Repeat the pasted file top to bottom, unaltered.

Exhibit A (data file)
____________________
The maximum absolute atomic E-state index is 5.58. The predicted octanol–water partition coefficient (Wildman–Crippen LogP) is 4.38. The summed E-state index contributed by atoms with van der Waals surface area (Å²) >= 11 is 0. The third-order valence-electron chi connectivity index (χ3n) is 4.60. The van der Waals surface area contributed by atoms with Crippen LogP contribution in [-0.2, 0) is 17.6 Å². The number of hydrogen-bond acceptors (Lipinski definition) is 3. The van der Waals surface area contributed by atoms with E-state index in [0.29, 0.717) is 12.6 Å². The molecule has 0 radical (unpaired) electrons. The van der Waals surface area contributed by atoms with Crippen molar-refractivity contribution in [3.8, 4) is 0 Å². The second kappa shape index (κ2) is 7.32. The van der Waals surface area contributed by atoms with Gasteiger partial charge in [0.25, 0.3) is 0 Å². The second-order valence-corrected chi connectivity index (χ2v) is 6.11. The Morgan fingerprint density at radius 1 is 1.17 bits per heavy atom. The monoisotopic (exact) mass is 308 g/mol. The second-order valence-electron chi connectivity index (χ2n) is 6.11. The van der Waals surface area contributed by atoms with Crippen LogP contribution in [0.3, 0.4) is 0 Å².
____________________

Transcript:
The maximum absolute atomic E-state index is 5.58. The predicted octanol–water partition coefficient (Wildman–Crippen LogP) is 4.38. The summed E-state index contributed by atoms with van der Waals surface area (Å²) >= 11 is 0. The third-order valence-electron chi connectivity index (χ3n) is 4.60. The van der Waals surface area contributed by atoms with Crippen LogP contribution in [-0.2, 0) is 17.6 Å². The number of hydrogen-bond acceptors (Lipinski definition) is 3. The van der Waals surface area contributed by atoms with E-state index in [0.29, 0.717) is 12.6 Å². The molecule has 0 radical (unpaired) electrons. The van der Waals surface area contributed by atoms with Crippen molar-refractivity contribution in [3.8, 4) is 0 Å². The second kappa shape index (κ2) is 7.32. The van der Waals surface area contributed by atoms with Gasteiger partial charge in [0.25, 0.3) is 0 Å². The second-order valence-corrected chi connectivity index (χ2v) is 6.11. The Morgan fingerprint density at radius 1 is 1.17 bits per heavy atom. The monoisotopic (exact) mass is 308 g/mol. The second-order valence-electron chi connectivity index (χ2n) is 6.11. The van der Waals surface area contributed by atoms with Crippen LogP contribution in [0.3, 0.4) is 0 Å².